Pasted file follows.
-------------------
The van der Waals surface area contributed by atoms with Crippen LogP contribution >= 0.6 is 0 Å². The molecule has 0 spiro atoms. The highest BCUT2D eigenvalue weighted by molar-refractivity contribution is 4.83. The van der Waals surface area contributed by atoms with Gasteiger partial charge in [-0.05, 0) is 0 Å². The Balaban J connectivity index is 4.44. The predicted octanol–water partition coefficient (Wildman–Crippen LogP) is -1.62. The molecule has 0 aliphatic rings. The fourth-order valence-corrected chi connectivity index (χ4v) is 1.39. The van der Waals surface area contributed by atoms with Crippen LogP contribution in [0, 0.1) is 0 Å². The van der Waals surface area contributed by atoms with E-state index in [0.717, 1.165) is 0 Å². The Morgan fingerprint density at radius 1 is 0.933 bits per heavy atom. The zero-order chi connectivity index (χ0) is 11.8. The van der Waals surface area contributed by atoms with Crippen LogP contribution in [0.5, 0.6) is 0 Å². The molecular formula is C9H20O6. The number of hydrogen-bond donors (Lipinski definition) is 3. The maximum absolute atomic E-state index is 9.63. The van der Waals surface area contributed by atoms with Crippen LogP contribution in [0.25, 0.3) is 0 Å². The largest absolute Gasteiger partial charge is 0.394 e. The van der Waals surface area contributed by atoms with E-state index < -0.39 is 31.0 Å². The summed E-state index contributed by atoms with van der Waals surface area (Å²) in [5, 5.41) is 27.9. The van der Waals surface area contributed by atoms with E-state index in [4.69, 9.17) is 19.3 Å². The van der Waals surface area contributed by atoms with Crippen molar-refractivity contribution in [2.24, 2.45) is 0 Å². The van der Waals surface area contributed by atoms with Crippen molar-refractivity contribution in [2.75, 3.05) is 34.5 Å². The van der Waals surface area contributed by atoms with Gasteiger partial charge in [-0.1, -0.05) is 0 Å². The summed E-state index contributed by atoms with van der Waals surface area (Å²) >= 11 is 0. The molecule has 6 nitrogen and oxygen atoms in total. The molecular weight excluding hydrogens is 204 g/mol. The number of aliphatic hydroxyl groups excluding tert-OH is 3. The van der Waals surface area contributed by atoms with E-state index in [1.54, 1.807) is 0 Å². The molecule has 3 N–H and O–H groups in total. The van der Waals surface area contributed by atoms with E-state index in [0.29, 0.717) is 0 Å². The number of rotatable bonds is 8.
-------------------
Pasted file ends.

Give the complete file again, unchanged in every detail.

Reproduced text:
The van der Waals surface area contributed by atoms with Crippen LogP contribution >= 0.6 is 0 Å². The molecule has 0 spiro atoms. The highest BCUT2D eigenvalue weighted by molar-refractivity contribution is 4.83. The van der Waals surface area contributed by atoms with Gasteiger partial charge in [-0.05, 0) is 0 Å². The Balaban J connectivity index is 4.44. The predicted octanol–water partition coefficient (Wildman–Crippen LogP) is -1.62. The molecule has 0 aliphatic rings. The fourth-order valence-corrected chi connectivity index (χ4v) is 1.39. The van der Waals surface area contributed by atoms with Crippen LogP contribution in [0, 0.1) is 0 Å². The van der Waals surface area contributed by atoms with E-state index in [0.717, 1.165) is 0 Å². The Morgan fingerprint density at radius 1 is 0.933 bits per heavy atom. The zero-order chi connectivity index (χ0) is 11.8. The van der Waals surface area contributed by atoms with Crippen LogP contribution in [0.5, 0.6) is 0 Å². The molecular formula is C9H20O6. The number of hydrogen-bond donors (Lipinski definition) is 3. The maximum absolute atomic E-state index is 9.63. The van der Waals surface area contributed by atoms with Crippen LogP contribution in [0.25, 0.3) is 0 Å². The largest absolute Gasteiger partial charge is 0.394 e. The van der Waals surface area contributed by atoms with E-state index < -0.39 is 31.0 Å². The summed E-state index contributed by atoms with van der Waals surface area (Å²) in [5, 5.41) is 27.9. The van der Waals surface area contributed by atoms with E-state index in [4.69, 9.17) is 19.3 Å². The van der Waals surface area contributed by atoms with Crippen molar-refractivity contribution in [2.24, 2.45) is 0 Å². The van der Waals surface area contributed by atoms with Crippen molar-refractivity contribution in [2.75, 3.05) is 34.5 Å². The van der Waals surface area contributed by atoms with Gasteiger partial charge in [-0.1, -0.05) is 0 Å². The summed E-state index contributed by atoms with van der Waals surface area (Å²) >= 11 is 0. The molecule has 6 nitrogen and oxygen atoms in total. The molecular weight excluding hydrogens is 204 g/mol. The number of aliphatic hydroxyl groups excluding tert-OH is 3. The van der Waals surface area contributed by atoms with E-state index in [1.54, 1.807) is 0 Å². The molecule has 3 N–H and O–H groups in total. The van der Waals surface area contributed by atoms with E-state index in [0.29, 0.717) is 0 Å². The number of rotatable bonds is 8.